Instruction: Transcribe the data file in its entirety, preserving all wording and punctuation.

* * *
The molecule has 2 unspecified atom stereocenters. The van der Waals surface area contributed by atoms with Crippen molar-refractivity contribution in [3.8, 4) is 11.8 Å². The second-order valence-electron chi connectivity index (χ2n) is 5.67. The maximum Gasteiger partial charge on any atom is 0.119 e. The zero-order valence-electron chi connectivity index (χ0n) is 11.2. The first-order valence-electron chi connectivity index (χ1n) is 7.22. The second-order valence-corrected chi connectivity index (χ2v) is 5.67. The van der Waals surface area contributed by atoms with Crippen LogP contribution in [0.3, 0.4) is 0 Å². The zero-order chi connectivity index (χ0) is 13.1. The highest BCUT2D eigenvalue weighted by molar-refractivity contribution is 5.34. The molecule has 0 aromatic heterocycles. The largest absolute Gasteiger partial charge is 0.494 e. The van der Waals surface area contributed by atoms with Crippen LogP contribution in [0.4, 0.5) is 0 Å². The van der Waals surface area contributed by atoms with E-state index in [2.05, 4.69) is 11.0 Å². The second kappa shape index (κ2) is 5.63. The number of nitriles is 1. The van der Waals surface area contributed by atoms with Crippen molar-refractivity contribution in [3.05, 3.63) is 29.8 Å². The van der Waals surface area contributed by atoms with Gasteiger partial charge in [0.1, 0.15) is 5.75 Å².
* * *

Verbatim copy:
The molecule has 2 unspecified atom stereocenters. The van der Waals surface area contributed by atoms with Crippen molar-refractivity contribution in [3.8, 4) is 11.8 Å². The second-order valence-electron chi connectivity index (χ2n) is 5.67. The maximum Gasteiger partial charge on any atom is 0.119 e. The zero-order valence-electron chi connectivity index (χ0n) is 11.2. The first-order valence-electron chi connectivity index (χ1n) is 7.22. The second-order valence-corrected chi connectivity index (χ2v) is 5.67. The van der Waals surface area contributed by atoms with Crippen LogP contribution in [0.3, 0.4) is 0 Å². The zero-order chi connectivity index (χ0) is 13.1. The highest BCUT2D eigenvalue weighted by molar-refractivity contribution is 5.34. The molecule has 0 aromatic heterocycles. The largest absolute Gasteiger partial charge is 0.494 e. The van der Waals surface area contributed by atoms with Crippen LogP contribution in [0.4, 0.5) is 0 Å². The van der Waals surface area contributed by atoms with E-state index in [2.05, 4.69) is 11.0 Å². The second kappa shape index (κ2) is 5.63. The number of nitriles is 1. The van der Waals surface area contributed by atoms with Crippen molar-refractivity contribution in [3.05, 3.63) is 29.8 Å². The van der Waals surface area contributed by atoms with Gasteiger partial charge in [0.1, 0.15) is 5.75 Å².